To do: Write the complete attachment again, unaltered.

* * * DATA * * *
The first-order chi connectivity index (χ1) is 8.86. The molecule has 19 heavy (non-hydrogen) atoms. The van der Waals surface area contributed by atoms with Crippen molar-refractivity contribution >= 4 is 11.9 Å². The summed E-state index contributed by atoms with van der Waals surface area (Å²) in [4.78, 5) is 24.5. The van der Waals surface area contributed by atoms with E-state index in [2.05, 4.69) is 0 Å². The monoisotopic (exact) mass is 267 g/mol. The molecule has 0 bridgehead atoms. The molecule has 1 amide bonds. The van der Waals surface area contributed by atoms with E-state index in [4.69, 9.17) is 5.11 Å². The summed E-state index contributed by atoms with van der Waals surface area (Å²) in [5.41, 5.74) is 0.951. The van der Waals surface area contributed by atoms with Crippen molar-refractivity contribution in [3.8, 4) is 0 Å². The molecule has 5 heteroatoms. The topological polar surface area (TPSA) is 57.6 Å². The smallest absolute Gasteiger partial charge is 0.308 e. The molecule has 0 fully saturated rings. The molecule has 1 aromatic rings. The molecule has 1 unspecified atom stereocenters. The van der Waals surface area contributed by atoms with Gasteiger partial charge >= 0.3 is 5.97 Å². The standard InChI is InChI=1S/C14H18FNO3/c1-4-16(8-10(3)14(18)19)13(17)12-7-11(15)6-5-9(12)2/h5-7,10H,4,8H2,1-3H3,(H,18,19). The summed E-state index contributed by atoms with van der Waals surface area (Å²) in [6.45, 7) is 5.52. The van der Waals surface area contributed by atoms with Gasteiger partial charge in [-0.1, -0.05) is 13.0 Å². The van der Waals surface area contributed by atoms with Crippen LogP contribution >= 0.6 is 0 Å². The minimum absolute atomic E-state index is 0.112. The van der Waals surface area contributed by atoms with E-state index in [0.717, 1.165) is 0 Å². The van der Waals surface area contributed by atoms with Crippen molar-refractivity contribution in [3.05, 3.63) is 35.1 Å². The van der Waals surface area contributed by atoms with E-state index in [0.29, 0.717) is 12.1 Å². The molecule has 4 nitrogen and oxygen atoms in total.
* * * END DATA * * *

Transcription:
The first-order chi connectivity index (χ1) is 8.86. The molecule has 19 heavy (non-hydrogen) atoms. The van der Waals surface area contributed by atoms with Crippen molar-refractivity contribution >= 4 is 11.9 Å². The summed E-state index contributed by atoms with van der Waals surface area (Å²) in [4.78, 5) is 24.5. The van der Waals surface area contributed by atoms with E-state index in [2.05, 4.69) is 0 Å². The monoisotopic (exact) mass is 267 g/mol. The molecule has 0 bridgehead atoms. The molecule has 1 amide bonds. The van der Waals surface area contributed by atoms with E-state index in [4.69, 9.17) is 5.11 Å². The summed E-state index contributed by atoms with van der Waals surface area (Å²) in [5.41, 5.74) is 0.951. The van der Waals surface area contributed by atoms with Crippen molar-refractivity contribution in [3.8, 4) is 0 Å². The molecule has 5 heteroatoms. The topological polar surface area (TPSA) is 57.6 Å². The smallest absolute Gasteiger partial charge is 0.308 e. The molecule has 0 fully saturated rings. The molecule has 1 aromatic rings. The molecule has 1 unspecified atom stereocenters. The van der Waals surface area contributed by atoms with Gasteiger partial charge >= 0.3 is 5.97 Å². The standard InChI is InChI=1S/C14H18FNO3/c1-4-16(8-10(3)14(18)19)13(17)12-7-11(15)6-5-9(12)2/h5-7,10H,4,8H2,1-3H3,(H,18,19). The summed E-state index contributed by atoms with van der Waals surface area (Å²) in [6.45, 7) is 5.52. The van der Waals surface area contributed by atoms with Gasteiger partial charge in [-0.1, -0.05) is 13.0 Å². The van der Waals surface area contributed by atoms with Crippen LogP contribution >= 0.6 is 0 Å². The minimum absolute atomic E-state index is 0.112. The van der Waals surface area contributed by atoms with E-state index in [0.717, 1.165) is 0 Å². The van der Waals surface area contributed by atoms with Crippen molar-refractivity contribution in [3.05, 3.63) is 35.1 Å². The van der Waals surface area contributed by atoms with E-state index in [0.29, 0.717) is 12.1 Å². The molecule has 4 nitrogen and oxygen atoms in total.